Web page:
Once Upon a Time
in memory of Leila Seerahat Roshani
Granny used to say
always keep your magic sack
tucked inside your ribcage.
Don't say the sun's worn out,
don't say it's gone astray.
Say, I'm coming back.
May the White Demon
protect and watch over you.
Oh, daughter of the dawn,
perhaps this sorry tale,
stuck in the mud,
was of your own doing.
Take the comb from the sack,
throw it in the Black Demon's path:
seven jungles will grow at his feet.
Don't say heaven's too far,
earth's too hard. Don't throw the mirror
if you fear the sea and her nymphs.
Don't say there was, don't say there wasn't,
trust in the god of fairytales.
May Granny's soul rest in peace.
Give the mirror to Golnar's mother
who, down by the charred vineyards,
dreams of birds and fish.
Don't say the rooftop sun's too brief.
Say, I'm coming and this time,
forget love's foolish griefs.
Shake out the sack.
In the name of the White Demon,
burn that strand of hair.
once upon a time ...?
Once upon a time there was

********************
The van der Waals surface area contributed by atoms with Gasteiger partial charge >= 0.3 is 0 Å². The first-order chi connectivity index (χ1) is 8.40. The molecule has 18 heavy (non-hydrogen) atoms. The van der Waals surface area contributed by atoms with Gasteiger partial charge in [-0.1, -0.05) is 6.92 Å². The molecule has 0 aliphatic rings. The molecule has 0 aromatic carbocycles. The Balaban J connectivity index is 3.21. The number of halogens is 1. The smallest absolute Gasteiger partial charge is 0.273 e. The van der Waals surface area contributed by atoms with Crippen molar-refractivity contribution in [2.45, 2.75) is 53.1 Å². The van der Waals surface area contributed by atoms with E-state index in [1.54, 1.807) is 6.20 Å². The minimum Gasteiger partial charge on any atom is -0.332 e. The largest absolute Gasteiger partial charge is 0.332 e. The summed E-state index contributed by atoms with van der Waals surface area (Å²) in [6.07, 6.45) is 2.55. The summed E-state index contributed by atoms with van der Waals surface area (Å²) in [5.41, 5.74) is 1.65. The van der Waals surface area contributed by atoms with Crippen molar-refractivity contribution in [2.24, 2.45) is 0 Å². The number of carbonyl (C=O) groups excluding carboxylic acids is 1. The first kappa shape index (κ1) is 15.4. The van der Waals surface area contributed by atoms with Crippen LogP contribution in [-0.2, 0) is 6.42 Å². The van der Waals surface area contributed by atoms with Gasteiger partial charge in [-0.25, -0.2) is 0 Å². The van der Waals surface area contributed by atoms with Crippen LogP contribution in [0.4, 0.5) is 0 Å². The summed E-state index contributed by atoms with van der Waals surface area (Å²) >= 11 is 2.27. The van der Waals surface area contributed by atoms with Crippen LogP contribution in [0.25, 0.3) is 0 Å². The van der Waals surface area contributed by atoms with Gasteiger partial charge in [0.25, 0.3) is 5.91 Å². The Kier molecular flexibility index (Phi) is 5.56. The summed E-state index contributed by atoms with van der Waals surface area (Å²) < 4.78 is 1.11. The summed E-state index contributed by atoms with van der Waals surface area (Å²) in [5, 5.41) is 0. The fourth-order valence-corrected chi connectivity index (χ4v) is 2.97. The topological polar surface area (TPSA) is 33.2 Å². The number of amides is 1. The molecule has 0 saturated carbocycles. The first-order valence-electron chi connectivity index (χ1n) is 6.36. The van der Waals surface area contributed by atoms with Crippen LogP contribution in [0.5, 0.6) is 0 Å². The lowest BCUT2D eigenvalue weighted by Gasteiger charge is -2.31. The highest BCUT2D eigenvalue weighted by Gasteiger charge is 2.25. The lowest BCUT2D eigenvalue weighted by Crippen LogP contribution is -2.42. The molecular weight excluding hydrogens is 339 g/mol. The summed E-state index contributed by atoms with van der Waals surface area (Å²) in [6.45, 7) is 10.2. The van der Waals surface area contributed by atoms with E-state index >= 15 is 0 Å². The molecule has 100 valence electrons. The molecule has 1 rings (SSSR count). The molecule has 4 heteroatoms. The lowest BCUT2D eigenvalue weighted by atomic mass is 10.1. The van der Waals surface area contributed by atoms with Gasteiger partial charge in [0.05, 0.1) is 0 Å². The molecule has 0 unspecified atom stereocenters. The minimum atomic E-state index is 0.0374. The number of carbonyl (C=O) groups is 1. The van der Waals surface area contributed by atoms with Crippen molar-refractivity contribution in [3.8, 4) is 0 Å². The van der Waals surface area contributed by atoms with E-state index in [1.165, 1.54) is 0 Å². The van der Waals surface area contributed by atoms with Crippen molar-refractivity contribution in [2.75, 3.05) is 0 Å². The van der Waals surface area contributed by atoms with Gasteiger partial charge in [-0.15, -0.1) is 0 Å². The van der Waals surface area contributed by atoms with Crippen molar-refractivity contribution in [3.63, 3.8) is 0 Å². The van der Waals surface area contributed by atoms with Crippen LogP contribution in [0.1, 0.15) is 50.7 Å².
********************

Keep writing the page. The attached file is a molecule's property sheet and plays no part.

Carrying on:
a girl in whose long, endless dreams,
an old woman with white braids,
forever telling beads, would pray:
‘May the Shomali Plain still fill with song
and through the ceilings
of its ruined homes, let light pour in.'
The literal translation of this poem was made by Zuzanna Olszewska
The final translated version of the poem is by Mimi Khalvati
Once Upon a Time: this poem refers to a fairytale in which the hero sets off to fight the Black Demon, aided by the White Demon and the magic powers of a sack with a mirror, a comb and a strand of hair. Fairytales traditionally start with the refrain, ‘There was one, there wasn't one, apart from God, there was no one'.
© Poetry Translation Centre 2004-2014